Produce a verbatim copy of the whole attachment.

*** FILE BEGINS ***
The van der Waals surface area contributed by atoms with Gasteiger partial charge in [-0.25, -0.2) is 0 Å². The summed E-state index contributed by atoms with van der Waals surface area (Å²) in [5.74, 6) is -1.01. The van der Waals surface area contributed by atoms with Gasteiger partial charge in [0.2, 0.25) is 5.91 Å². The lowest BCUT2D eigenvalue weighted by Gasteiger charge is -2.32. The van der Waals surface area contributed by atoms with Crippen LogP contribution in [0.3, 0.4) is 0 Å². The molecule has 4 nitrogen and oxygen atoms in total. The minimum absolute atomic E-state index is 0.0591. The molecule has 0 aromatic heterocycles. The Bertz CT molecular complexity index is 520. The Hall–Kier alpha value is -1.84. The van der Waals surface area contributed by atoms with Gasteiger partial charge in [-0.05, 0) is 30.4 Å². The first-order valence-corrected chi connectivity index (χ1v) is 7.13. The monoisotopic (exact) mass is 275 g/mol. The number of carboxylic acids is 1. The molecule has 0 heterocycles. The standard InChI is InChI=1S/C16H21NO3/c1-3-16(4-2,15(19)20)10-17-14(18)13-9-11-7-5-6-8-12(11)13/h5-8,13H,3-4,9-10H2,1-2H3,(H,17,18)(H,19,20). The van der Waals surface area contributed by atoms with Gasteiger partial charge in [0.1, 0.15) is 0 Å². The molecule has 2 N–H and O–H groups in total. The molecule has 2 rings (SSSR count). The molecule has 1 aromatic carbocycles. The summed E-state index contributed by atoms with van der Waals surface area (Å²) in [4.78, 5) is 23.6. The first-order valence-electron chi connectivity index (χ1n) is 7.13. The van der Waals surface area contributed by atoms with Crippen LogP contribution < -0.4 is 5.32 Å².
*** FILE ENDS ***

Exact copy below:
The van der Waals surface area contributed by atoms with Gasteiger partial charge in [-0.25, -0.2) is 0 Å². The summed E-state index contributed by atoms with van der Waals surface area (Å²) in [5.74, 6) is -1.01. The van der Waals surface area contributed by atoms with Gasteiger partial charge in [0.2, 0.25) is 5.91 Å². The lowest BCUT2D eigenvalue weighted by Gasteiger charge is -2.32. The van der Waals surface area contributed by atoms with Crippen LogP contribution in [0.3, 0.4) is 0 Å². The molecule has 4 nitrogen and oxygen atoms in total. The minimum absolute atomic E-state index is 0.0591. The molecule has 0 aromatic heterocycles. The Bertz CT molecular complexity index is 520. The Hall–Kier alpha value is -1.84. The van der Waals surface area contributed by atoms with Gasteiger partial charge in [-0.05, 0) is 30.4 Å². The first-order valence-corrected chi connectivity index (χ1v) is 7.13. The monoisotopic (exact) mass is 275 g/mol. The number of carboxylic acids is 1. The molecule has 0 heterocycles. The standard InChI is InChI=1S/C16H21NO3/c1-3-16(4-2,15(19)20)10-17-14(18)13-9-11-7-5-6-8-12(11)13/h5-8,13H,3-4,9-10H2,1-2H3,(H,17,18)(H,19,20). The van der Waals surface area contributed by atoms with Gasteiger partial charge in [0.1, 0.15) is 0 Å². The molecule has 2 N–H and O–H groups in total. The molecule has 2 rings (SSSR count). The molecule has 1 aromatic carbocycles. The summed E-state index contributed by atoms with van der Waals surface area (Å²) in [4.78, 5) is 23.6. The first-order valence-electron chi connectivity index (χ1n) is 7.13. The van der Waals surface area contributed by atoms with Crippen LogP contribution < -0.4 is 5.32 Å².